Paul: No, I mean, yeah, you are spot on there in everything you are saying, and I have been trying to encourage clients for a long time to really engage with communities. What can of different ways do you think a website owner can do to go about engaging with their visitors? What are the different options that are available to them?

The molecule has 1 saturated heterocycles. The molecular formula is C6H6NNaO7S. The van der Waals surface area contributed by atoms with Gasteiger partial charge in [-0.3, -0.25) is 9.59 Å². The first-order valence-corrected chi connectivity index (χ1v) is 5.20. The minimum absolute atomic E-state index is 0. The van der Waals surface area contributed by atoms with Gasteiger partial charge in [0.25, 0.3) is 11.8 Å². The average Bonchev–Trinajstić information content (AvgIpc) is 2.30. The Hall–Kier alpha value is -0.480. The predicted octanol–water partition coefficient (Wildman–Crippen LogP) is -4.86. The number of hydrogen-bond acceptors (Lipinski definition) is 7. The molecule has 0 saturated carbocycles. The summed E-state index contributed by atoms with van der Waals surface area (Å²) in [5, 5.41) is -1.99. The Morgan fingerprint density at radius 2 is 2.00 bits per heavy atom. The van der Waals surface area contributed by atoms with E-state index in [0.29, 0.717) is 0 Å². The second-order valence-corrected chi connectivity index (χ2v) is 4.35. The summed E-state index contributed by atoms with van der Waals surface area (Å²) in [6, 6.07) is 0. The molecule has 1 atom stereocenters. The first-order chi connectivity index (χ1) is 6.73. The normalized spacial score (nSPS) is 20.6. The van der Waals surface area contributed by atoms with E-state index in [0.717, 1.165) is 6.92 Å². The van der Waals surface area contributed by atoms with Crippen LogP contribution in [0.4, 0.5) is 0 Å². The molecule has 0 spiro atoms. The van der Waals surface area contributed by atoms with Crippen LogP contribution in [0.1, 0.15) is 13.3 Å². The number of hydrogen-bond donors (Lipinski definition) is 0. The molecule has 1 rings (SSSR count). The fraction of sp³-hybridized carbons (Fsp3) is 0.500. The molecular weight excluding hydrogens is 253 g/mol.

Patrick: Well, I mean there is [an endless list?] of different options. I think if you are talking about it actually being on the website, you are probably talking about some form of hosted community, and if it’s forum software, or if it’s even a blog – a blog is a community, it has comments, you know it’s a community – and maybe blogging is an easy place to start for someone, where they could simply talk about the business, talk about the things they are doing, initiatives they are being undertaken, ask questions, that’s an obvious one, ask questions of customers and see what they say. I think that is a simple thing that you can do on your website. Forums are a little more engaging, a little more responsibility there, a bit more work I would say, but it can be very rewarding. Because if you can cultivate the community on your site that is around a brand – that is kind of a challenge – especially for smaller brands, that is a pretty big challenge, but if you can do it, then again, I think you have that really strong captive audience that is sort of waiting for whatever cool thing you have coming next. And a way to share it, and to talk about it, to help improve it, and that is a golden thing. That is the main way that businesses make money from community that actually sell a product.